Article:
I have touched on the issues of peace and human rights, now let me turn to some aspects of democracy. I think that democracy means, inter alias, the rule of laws

The highest law of a country is the constitution. The draft Constitution of Thailand 2007 states that its essence is to promote and protect rights and liberties of the people, to support public participation in the governance and inspecting the exercise of state power, to define political institutions for both check and balance and efficiency, to strengthen the functioning of judicial and constitutional bodies in a fair and just manner, and to give priority to good governance. So democracy needs participation and good governance to be able to deliver what we expect from our political system. A vibrant civil society is required if we want to bring participation to any significant level. However, for civil society to function properly, it has to define its position with respect to the government: are we friends or foes? We may ask the following questions:

  • Is partnership with government doable, desirable?
  • What are the mutual expectations?
  • Which areas are witnessing the growth in partnership and which the difficulty?
  • How to make the most effective use of comparative advantage?
  • Who and what are the catalysts of partnership?

I mentioned at the beginning that we need development to achieve MDG. But most of the time, development is rendered ineffectual by corruption. Corruption is generally understood as misuse of entrusted position for private benefit. Corruption means behaviour on the part of officials in which they improperly and unlawfully enrich themselves or those close to them and includes corrupt conduct in the private and civil society sectors that has negative public consequences. In a more subtle manner, conflict of interest is corruption in disguise. A conflict of interest arises when a person is influenced by personal consideration when doing his or her job. However, corruption may not always be a matter of black and white. We may ask the following questions:

  • Would paying less bribe means loosing the contract to higher ‘payer'?
  • Would paying petty bribe as a token of appreciation have a ‘spiral effect' into an institutionalised bribery?

Juana Ines de la Cruz, a Mexican poet, wrote about prostitution in 17th century:         Whose is the greater blame in a shared evil? She who sins for pay, or he who pays for sin? What do you think and is this related to corruption?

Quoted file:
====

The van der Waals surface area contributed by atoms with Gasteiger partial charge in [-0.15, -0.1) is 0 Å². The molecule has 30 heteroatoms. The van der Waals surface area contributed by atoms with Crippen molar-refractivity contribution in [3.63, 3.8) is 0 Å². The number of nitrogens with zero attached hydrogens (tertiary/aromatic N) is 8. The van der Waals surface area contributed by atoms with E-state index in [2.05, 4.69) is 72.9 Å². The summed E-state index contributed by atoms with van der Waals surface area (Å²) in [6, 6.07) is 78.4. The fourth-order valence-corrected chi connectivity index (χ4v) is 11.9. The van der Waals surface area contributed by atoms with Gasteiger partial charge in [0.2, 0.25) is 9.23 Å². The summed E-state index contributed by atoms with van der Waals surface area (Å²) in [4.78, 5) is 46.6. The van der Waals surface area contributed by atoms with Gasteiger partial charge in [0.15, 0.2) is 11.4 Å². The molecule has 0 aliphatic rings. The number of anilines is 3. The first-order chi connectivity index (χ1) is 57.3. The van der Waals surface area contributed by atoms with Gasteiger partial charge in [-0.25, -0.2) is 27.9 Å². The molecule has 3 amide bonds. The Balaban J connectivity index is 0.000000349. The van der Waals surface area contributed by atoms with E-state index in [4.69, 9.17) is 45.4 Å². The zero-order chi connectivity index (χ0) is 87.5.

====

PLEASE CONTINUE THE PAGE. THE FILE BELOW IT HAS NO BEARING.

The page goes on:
Can corruption be completely eliminated? I think that it will simply be too expensive to do so! Strong enforcement and deterrence is anything but cheap. Single-minded focus on corruption may have a negative impact on personal freedom and institutional efficiency. Without condoning corruption, I think that the aim should not be to achieve complete rectitude but to realise an increase in honesty, fairness and efficiency. A positive approach in dealing with corruption is to practice good governance. The social goal of good governance is to set moral and ethical standards, to develop solidarity etc. While its economic goal is to share resource, to adopt environmentally sound development etc. In pragmatic terms, good governance means better and more predictable results (output, outcome and impact), efficiency, follow-up and evaluation, transparency, access to information, accountability, and to be open to scrutiny.

Dear friends, you are the intellectuals of Asia who have certainly a big role to play in order to move our society towards PHD in general and MDG in particular. You are the leaders of your generation: much is expected from you. I would like to invite you to reflect on what kind of leader you wish to be. Do you wish to be a leader who leads the way? What is the motivation underlying your leadership? Is it the desire to dominate, to lead, to hold power OVER others, to decide whose needs are to be met, to pass judgment, to give rewards and punishment?

Or do you wish to be a leader who is a servant? What is the motivation underlying service-minded leadership? Should it be the desire to understand human beings as they are, to contribute to life joyfully without coercion, to measure the success on how well life is served, to make decision in as consensual a way as possible, to hold power WITHIN as well as WITH others?

Finally, let me tell you a short story. Once upon a time there was an old wise woman in China. One day a young boy tried to test her wisdom. He held in his hands behind his back a small bird. He planned to ask her if the bird was alive or dead. If she answers that it is alive, he would squeeze it and kill it to prove that she was wrong. If she says otherwise, he would release it to show that it is alive. He then asked the wise woman the question "Is the bird in my hands alive or dead?" She replied "The bird in your hands, only you can determine if it is alive or dead".

Dear friends, Peace, Human Rights and Democracy are in your hands, only you can make them realized or forgotten.

Thank you very much for your kind attention.


Our neighbors
International Amnesty
Visitors: 1248317
Who's Online
We have 1 guest online
Research Center for Peace Building (Old) Institute of Human Rights and Peace Studies, Mahidol University
999 Puthamonthon 4th Road, Salaya, Puthamonthon, Nakornpathom 73170 Thailand
Tel: +662 849 6072-5 Fax: +662 849 6075
Email: pewww@mahidol.ac.th